There are signs that a volcano hundred of metres under a glacier in Iceland is about to erupt - and could cause massive floods.
Scientists monitoring Katla say there have been 500 tremors in the past month - that's a lot.
If it erupts, heat from the molten rock will melt the ice sitting on top of it, and could send billions of gallons of water into the Atlantic Ocean.
Katla's last major eruption was way back in 1918, nearly 100 years ago.
It caused so much melting that icebergs were swept into the ocean.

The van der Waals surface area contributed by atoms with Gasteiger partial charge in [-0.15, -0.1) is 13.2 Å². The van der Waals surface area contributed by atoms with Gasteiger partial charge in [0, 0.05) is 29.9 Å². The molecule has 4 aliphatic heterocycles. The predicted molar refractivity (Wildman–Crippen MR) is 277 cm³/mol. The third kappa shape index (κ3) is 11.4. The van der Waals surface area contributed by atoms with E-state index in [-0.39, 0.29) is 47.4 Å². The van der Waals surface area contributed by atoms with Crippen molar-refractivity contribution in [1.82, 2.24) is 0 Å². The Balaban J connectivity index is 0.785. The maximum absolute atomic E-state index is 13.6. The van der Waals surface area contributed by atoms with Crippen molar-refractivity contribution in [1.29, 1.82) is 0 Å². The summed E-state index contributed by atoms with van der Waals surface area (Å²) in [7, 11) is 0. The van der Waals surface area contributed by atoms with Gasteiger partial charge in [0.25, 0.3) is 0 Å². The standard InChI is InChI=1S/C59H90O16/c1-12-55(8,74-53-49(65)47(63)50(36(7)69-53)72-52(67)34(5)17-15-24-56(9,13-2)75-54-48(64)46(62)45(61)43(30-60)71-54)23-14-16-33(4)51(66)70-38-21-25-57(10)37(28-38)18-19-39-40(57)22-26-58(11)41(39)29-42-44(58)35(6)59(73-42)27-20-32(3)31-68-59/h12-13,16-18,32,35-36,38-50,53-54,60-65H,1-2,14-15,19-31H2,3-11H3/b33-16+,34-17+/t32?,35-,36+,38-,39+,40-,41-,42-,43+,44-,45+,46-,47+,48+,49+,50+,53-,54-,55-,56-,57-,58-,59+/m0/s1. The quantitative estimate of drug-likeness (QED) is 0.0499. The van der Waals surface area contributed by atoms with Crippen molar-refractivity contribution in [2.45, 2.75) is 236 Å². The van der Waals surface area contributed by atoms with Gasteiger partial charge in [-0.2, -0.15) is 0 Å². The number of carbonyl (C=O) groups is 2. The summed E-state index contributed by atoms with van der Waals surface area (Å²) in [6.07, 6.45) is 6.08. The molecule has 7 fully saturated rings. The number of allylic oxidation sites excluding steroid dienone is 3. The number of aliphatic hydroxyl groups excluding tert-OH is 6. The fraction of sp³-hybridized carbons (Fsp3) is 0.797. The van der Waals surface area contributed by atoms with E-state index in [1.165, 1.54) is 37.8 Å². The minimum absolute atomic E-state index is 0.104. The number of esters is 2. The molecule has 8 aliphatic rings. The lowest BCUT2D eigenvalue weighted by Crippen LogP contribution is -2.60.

The volume of water created during an eruption in 1755 equalled the amount of water in all of the world's largest rivers combined!
When Eyjafjallajokull blew up
Ash from the Eyjafjallajokull volcano caused massive disruption to loads of airline flights when it erupted last year.
But despite the huge clouds of ash, it was a relatively small eruption in terms of how much material came out.
In the three times that Eyjafjallajokull is known to have erupted in human history, scientists say that Katla did so soon after.
But volcanoes all have different personalities, meaning we don't know quite what to expect with Katla.
Volcano expert Professor Pall Einarsson said: "Katla is a very active and versatile volcano. It has a long history of large eruptions, some of which have caused considerable damage."
But he added: "We have had alarms about Katla several times."